A few more words about the pirates and how to play them. Terror of the Seas is a seven for seven on itself, but Boatbuilders can give four armor to that ship immediately, making that ship a six point removal. Of course you can go even further by playing more pirates if you are feeling greedy. Dimun Pirates are solid points, but risky if no ship is on the board. This is no issue in round one when you open with the Hideaways, but in later rounds you should either have Terror of the Seas on the field or done with all your tutors so that random discards do not matter anymore. Dimun Smuggler is a filler card honestly, but plays for six points with an armored unit. You can switch him if you like, but I’d argue that the pirate synergies justify his usage. Keep in mind that each pirate tag can be worth three points with the two Hideaways and Holger Blackhand, while also contributing to Hammonds bleeding. I guess the rest is pretty self-explanatory.

I was pleasantly surprised how well this deck works. If you do not like Reckless Flurry then you can also make some adjustments towards other leaders. Patricidal Fury for some bloodthirst would allow to use Dimun Pirate Captains and some other bloodthirst cards of choice, I guess. Thank you for reading and have fun playing this!

Deck Guide: Allgod’s Workout Program

From the creator of Gudrun Shupe and definitely 100% independent creator of Triple Siege, Triple Masquerade Ball, Triple Haunt, Triple Passiflora & Triple Commandos. Babyjosus presents you: Allgod’s Workout Program. If you are someone that has a subscription to the local Gym, but you mainly go there to pick up chicks instead of putting in some proper work. Then you could need some help and then this deck might be the deck just for you!

Workout Summary:

Main goal: Thin your deck as much as possible with the recommended supplements and boost Tibor, Johnny and one other unit with Allgod to allow yourself to protect Johnny and get extra +2 value on Xarthisius, Yennefer: Divination & Triss Merigold when revealing Tibor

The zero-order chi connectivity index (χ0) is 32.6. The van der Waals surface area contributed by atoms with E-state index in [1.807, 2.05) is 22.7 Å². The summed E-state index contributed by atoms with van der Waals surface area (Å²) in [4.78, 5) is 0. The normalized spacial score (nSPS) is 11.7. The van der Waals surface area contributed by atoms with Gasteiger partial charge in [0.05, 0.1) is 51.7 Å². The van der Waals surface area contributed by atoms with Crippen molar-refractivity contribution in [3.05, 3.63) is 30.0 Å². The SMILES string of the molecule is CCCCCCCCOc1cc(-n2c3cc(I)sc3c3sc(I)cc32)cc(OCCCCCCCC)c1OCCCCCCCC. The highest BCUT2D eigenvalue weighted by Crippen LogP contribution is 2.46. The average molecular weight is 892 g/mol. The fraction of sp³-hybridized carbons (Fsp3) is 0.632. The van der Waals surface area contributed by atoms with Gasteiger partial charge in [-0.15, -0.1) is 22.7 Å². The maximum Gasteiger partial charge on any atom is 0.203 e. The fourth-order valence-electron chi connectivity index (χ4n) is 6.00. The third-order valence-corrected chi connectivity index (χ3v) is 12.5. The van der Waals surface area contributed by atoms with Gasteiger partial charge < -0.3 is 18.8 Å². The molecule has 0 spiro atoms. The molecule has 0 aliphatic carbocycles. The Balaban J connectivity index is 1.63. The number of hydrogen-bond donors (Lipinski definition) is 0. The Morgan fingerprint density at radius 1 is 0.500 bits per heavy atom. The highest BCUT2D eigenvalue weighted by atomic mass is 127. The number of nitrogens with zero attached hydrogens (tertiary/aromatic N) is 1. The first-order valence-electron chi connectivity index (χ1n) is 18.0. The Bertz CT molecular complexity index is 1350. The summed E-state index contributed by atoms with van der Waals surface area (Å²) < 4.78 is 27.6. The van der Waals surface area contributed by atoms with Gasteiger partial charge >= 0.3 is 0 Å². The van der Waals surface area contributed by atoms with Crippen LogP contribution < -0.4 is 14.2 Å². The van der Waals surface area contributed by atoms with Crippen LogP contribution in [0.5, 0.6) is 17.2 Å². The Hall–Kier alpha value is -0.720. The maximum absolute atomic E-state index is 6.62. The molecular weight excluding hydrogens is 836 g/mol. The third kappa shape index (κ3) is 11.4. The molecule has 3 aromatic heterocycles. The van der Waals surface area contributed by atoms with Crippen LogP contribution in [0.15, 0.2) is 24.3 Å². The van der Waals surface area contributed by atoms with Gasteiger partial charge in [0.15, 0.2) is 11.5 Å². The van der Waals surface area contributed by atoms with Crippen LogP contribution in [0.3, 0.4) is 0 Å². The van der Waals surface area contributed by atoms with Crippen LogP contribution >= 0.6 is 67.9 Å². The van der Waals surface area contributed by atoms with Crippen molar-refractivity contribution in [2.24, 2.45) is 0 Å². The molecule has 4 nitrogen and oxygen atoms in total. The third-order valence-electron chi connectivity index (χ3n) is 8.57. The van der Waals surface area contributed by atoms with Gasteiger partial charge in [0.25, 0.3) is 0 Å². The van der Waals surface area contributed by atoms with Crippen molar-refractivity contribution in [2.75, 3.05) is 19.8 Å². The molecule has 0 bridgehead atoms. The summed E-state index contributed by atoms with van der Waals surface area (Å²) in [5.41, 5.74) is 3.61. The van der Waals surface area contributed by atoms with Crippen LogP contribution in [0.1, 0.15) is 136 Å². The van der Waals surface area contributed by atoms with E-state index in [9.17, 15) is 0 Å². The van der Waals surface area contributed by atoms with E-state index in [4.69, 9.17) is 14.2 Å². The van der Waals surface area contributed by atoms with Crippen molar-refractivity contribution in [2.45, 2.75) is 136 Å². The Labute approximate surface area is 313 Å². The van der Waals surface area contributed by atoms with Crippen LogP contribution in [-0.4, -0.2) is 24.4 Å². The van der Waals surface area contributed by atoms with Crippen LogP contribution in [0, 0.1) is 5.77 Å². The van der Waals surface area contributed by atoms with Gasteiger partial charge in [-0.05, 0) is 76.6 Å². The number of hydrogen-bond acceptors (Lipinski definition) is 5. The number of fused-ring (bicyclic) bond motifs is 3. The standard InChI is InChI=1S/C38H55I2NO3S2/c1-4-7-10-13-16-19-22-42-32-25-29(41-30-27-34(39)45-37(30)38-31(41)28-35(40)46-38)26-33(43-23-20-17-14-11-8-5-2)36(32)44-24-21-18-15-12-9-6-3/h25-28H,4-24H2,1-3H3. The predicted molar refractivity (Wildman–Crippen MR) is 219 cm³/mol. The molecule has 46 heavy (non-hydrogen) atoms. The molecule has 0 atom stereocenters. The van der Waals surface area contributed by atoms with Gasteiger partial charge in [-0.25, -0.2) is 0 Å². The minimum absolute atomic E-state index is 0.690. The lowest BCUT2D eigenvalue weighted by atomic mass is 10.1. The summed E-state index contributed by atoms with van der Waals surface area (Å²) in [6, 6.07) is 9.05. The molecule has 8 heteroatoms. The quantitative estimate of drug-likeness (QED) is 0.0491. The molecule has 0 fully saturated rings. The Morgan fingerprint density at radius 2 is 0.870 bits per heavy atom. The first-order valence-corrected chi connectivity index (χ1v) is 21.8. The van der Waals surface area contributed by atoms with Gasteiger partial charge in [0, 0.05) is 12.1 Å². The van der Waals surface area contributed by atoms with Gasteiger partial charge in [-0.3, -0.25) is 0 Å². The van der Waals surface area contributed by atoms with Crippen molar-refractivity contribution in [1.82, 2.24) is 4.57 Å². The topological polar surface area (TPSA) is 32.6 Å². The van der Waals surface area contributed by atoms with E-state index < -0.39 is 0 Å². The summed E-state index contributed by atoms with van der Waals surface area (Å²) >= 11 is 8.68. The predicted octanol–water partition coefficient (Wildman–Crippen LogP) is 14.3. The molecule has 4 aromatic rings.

Workout Type: Hyperthin

Training Level: Intermediate

Recommended Supplements: Royal Decree, Menno Coehoorn, Marching Orders, Artorius Vigo, Impera Brigade & Hunting Pack

Time Per Workout: 10-15 minutes

Target Gender: Male & Female

Author: Allgod

Download Workout:

Training Notes On Some Of The More Unique Moves Listed:

Tactical Decision: Spawn and play a 6 point Morvran Voorhis. This allows you to put Tibor on top of your deck to setup a Vilgefortz for the ranged row. When in need of a Soldier for Impera Brigade you can also decide to play Tactical Decision since Morvran Voorhis has the soldier tag.

Marching Orders: Play the lowest unit from your deck. Try to play Marching Orders with Menno Coehoorn to always get Artorius Vigo. Follow-up by creating an Impera Brigade to summon the 2 copies that are left in the deck.

Decoy: Shuffle an allied unit back in your deck and then play the top unit from your deck. Works well with Tactical Decision. Can be potentially used on Allgod to boost Tibor by 2 again. Your Tibor is then 17 points which will give Xarthisius, Yennefer: Divination & Triss Merigold an additional +4 on top of the regular +13 boost.

Workout Tips:

Change Decoy and Johnny for Albrich and Ard Faeinn Tortoise. Albrich can boost Tibor by 2 and is a good play in round 2 for when your opponent has passed.

The Workout: